Record numbers looking to kickstart new careers in cyber
A record number of people are looking to embark on a new career in cyber this year through applications to the government’s Upskill in Cyber programme.
Of the more than 3,600 applications received, almost half have been submitted by women with more than 50% coming from people based outside London and the South East, demonstrating the diverse pool of talent waiting to be unlocked across the UK.
Aimed at people from a non-cyber background and delivered in partnership with the SANS Institute, the scheme is the latest in a series of ambitious programmes delivered through the government’s £2.6 billion National Cyber Strategy.
This is all part of the Department for Science, Innovation, and Technology’s plans to build a thriving tech workforce and secure the resilience of the future digital economy while supporting the Prime Minister’s priority of growing the economy and creating better paid jobs.
Minister for AI and Intellectual Property, Viscount Camrose, said: The UK’s cyber sector is growing exponentially. In just 12 months we’ve seen our 58,000 strong workforce jump by 10%, and ensuring we can maintain a steady supply of diverse, highly-skilled professionals is vital to meet the needs of our growing digital economy.
It’s encouraging to see record numbers from a wide range of backgrounds and communities coming forward for this year’s Upskill in Cyber Programme. However, this is ultimately just one piece of the puzzle.
We must continue our work with industry and education to improve tech skills across the economy, and we are continuing to invest in the potential of our brightest minds at all levels to unlock opportunity for people right across the country.
With government-backed schemes such as Cyber Explorers and Cyber First already up and running and inspiring under-25s to consider a career in cyber, Upskill in Cyber focuses on giving opportunities to those already in the workforce by offering 14-week training programmes to equip people with the skills and knowledge they need to embark on new careers in the sector.
Cyber skills are in huge demand across the economy. Last year’s cyber security skills in the UK labour market report found that 51% of businesses have a basic cyber skills gap, with an average of 21,600 new recruits needed every year to meet demand in the cyber sector. To meet this growing demand, the government has already acted on its science and technology superpower ambitions to equip future generations with vital skills from an early age.
One of the ways this is being achieved is through the Cyber Explorers programme. Launched in 2022, the scheme teaches essential skills to 11 to 14-year-olds through a free online learning platform, including key security concepts such as open-source intelligence and digital forensics. Ensuring students of all ethnicities and those from socially deprived backgrounds can realise the programme’s benefits has been a central aspect of its design, with a series of local business-led events in Wales, Yorkshire, Birmingham, and Inverclyde offering vital support to unlock talent across the UK. Over 22,000 young people and 2,000 schools signed up for the programme in its first phase and the government is aiming to exceed 45,000 students this year.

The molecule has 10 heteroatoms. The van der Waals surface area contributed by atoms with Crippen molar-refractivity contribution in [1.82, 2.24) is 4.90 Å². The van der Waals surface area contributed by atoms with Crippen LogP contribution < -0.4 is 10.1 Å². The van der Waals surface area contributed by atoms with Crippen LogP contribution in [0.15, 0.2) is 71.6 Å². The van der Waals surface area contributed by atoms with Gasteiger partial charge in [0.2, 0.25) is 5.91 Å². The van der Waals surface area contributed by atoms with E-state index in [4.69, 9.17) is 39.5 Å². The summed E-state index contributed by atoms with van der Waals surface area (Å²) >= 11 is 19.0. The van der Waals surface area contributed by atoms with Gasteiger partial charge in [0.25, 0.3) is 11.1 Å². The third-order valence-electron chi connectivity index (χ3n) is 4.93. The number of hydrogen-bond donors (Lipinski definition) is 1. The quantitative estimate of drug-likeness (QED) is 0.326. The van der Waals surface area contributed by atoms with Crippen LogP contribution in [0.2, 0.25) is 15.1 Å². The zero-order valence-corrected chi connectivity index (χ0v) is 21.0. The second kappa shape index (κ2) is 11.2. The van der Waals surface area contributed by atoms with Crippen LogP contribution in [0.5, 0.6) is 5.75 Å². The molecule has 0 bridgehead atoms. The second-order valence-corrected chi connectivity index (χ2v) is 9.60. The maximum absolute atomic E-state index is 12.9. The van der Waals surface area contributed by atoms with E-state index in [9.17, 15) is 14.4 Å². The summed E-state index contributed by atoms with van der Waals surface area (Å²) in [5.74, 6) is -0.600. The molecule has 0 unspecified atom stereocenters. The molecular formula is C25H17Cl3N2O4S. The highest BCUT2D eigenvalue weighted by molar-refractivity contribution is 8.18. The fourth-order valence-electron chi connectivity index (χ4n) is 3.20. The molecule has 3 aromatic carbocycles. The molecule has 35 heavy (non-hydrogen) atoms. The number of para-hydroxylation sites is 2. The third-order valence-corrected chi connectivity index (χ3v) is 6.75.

The National Cyber Security Centre’s CyberFirst programme is another example of the huge strides the government is taking to boost the UK’s digital skills and encourage passionate students to follow careers in cyber. Including comprehensive bursary schemes for undergraduate study, a girls’ only competition, and thousands of free course places at UK universities and colleges, the scheme nurtures talent at all ages from secondary school through to further education.
Chris Ensor, NCSC Deputy Director for Cyber Growth, said: Cyber security is an exciting and rapidly growing industry with opportunities in a wide range of areas. To meet this, we must build a sustainable – and crucially diverse – pipeline of talent.
Collaboration across the industry will be key to filling the skills gap, including through initiatives like CyberFirst. We want to empower tomorrow’s cyber experts with the tools they need to keep the UK secure and resilient online.
Global tech leaders have also started following the government’s lead to bridge the digital skills gap with new in-house initiatives. In May, Google launched a new Cybersecurity Career Certificate programme as a platform to develop the skills to fill critical cybersecurity roles, with students able to complete the scheme in under six months through part-time study.
The Science and Technology Framework and the National Cyber Strategy established the government’s commitment to enhancing and expanding the nation’s cyber skills at every level. Programmes such as Upskill in Cyber, Cyber First, and Cyber Explorers continue to play a vital role in that mission as builds a digital workforce to unleash innovation, unlock opportunity, and secure the UK’s digital economy.
Commenting on the news, Suid Adeyanju, CEO of RiverSafe said: “Whilst these figures are encouraging, much more needs to be done to tackle the UK’s cyber skills shortfall. Building a thriving cyber security industry requires a dynamic and diverse workforce, and still not enough is being done to attract women and people from diverse backgrounds to enter the industry. With the rise of ransomware putting businesses and critical national infrastructure at risk, we need a much more ambitions nationwide cyber skills plan to boost our expertise in this area.
The Upskill programme is making excellent progress on getting more women into cyber, but we also need a concerted effort from businesses, industry groups, schools, and universities to transform the learning process and inspire more people to enter the industry. Doing so will not only better protect our businesses, it will provide a major boost for UK GDP.”